Do You Earn More Than The Average Millennial In Your State?

Photographed by Sarah Kerens.

It’s official: The gender wage gap still exists, even for
Millennials. According to a recent report by the Institute for Women’s
Policy Research
, female Millennials are making less than their male
counterparts in all but one state. In the U.S., from 2011 to 2013, the median
annual salary for Millennial women, defined here as those between the ages of 16 to 34 in
2013, was $31,069, while men in the same group earned $35,000 — meaning women earned 89 cents for every dollar earned by men.

The good news? Although they are coming of age in a difficult
work environment — on average, Millennials have more student loan debt and a
higher unemployment rate than the rest of the country — they appear to
be slowly closing the wage gap overall, which for women and men of all ages in
the U.S. is 78 cents on the dollar.

“Part of what is really driving the wage gap down in this
generation is that Millennial women are far more likely than Millennial men to
have a college degree,” says Jessica Milli, a senior research associate at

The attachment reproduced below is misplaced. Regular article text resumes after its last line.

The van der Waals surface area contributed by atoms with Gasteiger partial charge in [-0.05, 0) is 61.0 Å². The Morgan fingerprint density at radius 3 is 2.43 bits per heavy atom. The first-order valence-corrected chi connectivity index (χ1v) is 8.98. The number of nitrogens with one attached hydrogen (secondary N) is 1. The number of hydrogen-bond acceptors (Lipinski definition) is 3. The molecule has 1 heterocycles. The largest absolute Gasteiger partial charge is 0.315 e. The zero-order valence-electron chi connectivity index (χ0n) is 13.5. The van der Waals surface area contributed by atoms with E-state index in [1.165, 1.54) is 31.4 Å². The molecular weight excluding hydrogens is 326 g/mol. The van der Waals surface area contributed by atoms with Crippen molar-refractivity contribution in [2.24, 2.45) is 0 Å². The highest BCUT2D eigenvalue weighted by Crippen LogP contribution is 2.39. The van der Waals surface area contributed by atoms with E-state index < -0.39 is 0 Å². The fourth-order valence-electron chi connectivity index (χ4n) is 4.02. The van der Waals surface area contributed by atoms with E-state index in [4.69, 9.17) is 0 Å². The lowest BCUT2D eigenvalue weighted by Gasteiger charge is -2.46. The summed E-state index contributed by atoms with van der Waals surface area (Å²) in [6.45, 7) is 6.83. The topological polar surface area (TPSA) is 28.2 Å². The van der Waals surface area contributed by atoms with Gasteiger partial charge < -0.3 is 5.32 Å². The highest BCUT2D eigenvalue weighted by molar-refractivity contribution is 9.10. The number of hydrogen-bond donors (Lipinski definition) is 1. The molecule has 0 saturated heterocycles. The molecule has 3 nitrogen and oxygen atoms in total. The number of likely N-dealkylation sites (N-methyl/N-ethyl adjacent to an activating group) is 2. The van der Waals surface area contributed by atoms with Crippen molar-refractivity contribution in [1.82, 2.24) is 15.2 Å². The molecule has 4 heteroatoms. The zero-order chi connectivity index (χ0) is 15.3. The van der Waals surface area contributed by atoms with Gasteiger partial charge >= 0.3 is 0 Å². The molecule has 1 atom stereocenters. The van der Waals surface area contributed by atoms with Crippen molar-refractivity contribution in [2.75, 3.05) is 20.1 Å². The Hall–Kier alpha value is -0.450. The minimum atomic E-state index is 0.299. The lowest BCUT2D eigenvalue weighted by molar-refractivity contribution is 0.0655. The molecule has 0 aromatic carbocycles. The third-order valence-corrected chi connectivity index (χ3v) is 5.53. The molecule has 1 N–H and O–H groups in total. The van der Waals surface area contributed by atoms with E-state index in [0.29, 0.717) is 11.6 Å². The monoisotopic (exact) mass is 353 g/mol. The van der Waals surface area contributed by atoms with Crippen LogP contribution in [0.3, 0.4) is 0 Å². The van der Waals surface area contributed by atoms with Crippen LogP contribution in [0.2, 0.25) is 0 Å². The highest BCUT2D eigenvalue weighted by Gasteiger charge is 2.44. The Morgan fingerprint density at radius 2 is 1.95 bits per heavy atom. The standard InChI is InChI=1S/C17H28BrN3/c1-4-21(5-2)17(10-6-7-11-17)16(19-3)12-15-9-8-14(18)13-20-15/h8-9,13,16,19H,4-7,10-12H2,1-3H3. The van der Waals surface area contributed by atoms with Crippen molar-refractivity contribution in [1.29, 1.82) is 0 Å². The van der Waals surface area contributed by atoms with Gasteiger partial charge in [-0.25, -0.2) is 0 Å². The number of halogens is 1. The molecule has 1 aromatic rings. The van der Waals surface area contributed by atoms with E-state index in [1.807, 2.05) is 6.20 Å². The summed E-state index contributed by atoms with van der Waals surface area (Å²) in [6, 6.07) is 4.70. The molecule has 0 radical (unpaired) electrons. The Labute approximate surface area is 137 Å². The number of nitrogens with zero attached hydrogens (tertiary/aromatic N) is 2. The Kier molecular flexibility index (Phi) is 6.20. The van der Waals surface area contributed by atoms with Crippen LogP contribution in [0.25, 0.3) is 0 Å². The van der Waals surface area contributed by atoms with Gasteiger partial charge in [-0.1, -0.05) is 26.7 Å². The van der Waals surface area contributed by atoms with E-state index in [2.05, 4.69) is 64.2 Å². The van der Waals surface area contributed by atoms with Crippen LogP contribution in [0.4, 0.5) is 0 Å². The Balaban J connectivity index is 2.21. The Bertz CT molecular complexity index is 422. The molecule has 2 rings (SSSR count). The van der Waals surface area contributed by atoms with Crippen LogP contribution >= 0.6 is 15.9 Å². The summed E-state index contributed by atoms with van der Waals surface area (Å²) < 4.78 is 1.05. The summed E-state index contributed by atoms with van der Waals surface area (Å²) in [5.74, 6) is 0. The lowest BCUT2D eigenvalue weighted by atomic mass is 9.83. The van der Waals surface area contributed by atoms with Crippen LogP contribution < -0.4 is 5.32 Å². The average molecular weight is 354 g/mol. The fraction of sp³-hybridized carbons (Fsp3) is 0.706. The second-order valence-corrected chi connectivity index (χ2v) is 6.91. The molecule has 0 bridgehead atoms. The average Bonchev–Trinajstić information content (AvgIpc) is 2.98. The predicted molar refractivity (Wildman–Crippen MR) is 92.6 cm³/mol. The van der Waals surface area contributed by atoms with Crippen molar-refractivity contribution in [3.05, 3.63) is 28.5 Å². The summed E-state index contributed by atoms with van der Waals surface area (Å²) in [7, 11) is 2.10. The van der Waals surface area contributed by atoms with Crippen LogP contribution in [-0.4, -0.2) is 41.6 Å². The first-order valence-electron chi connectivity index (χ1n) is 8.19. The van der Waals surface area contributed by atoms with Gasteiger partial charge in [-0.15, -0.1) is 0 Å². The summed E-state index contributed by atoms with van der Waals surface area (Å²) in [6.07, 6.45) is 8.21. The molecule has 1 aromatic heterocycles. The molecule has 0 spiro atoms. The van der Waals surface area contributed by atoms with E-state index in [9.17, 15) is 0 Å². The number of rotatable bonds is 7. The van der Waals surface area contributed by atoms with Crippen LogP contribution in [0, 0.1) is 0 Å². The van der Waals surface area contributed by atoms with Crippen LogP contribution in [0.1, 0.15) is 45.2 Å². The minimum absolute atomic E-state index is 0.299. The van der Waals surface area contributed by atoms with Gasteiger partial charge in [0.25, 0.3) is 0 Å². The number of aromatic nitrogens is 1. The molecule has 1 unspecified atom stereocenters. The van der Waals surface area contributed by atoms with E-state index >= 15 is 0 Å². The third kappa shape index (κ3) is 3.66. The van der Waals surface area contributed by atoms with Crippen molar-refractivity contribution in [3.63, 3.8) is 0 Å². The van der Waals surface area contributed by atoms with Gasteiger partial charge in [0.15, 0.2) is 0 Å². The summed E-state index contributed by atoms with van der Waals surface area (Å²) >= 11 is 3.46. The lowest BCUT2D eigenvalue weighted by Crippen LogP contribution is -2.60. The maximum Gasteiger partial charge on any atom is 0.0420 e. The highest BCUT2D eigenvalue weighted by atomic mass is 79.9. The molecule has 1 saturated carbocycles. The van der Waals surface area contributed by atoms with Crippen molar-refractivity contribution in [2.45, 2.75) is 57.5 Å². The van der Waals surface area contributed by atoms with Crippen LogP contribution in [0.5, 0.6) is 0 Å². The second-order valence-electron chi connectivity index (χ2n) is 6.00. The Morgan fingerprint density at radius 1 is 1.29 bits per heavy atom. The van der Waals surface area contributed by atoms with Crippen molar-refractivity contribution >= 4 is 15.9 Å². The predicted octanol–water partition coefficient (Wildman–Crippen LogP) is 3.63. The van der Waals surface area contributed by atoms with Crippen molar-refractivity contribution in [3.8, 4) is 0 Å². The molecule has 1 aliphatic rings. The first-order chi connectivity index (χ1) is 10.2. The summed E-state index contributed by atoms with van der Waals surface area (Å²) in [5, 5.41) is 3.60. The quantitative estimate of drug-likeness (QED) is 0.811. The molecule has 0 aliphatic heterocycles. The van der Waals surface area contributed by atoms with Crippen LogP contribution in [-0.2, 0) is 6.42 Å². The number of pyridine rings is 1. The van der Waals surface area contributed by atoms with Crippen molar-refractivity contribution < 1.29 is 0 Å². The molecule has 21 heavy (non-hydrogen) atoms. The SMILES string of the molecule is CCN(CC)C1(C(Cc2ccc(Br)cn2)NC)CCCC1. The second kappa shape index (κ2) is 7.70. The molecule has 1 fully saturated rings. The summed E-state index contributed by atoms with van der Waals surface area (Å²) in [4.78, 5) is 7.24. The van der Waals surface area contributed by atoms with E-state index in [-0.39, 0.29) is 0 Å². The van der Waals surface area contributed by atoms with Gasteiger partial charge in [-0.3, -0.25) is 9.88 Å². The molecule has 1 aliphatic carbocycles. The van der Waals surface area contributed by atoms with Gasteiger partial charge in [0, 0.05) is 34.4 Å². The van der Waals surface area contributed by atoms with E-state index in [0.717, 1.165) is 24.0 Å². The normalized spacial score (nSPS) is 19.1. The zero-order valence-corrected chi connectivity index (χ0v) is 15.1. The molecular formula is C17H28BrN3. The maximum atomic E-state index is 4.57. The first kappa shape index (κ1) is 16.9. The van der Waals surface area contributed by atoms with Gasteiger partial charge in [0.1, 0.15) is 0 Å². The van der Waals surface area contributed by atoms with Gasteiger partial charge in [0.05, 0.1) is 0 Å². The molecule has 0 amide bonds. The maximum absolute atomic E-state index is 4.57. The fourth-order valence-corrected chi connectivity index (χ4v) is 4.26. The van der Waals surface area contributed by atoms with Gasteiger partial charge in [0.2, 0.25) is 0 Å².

IWPR. The report showed that the only state where Millennial women actually earned more than
their male counterparts was New York, one of the states where they are most
likely to have a bachelor’s degree. In NY, Millennial women earned a median salary of $38,319 compared to males, who earned $37,542.

But, out-earning men when it comes to college degrees won’t
take care of the whole wage gap. For that, we need women to achieve parity in
employment in the higher-paying jobs, like the STEM fields, for example, which traditionally attract fewer females.
The report points out that Millennial women have made gains in one important area:
managerial and professional occupations (which include high-earning job titles
like CEOs and doctors). According to the study, 25% of Millennial men are employed in these types
of jobs, compared to 34% of women of the same group. “The fact that we’re getting
women into these higher-paying fields definitely indicates progress on that
score,” says Milli. “Obviously, we’re still not at pay equity, but we’re
getting closer.”  

Of course there’s one other thing that could affect Millennials
and pay equity down the line: parenthood. “This trend is very encouraging, but
this generation is still really young, and we’re not sure what’s going to
happen when they start having children,” says Milli. “The data shows that’s
when the earnings really begin to diverge.” So, we’ve got that to look forward to.

Want to know how your state stacks up on wage equality for Millennials?
Check out the chart below.        

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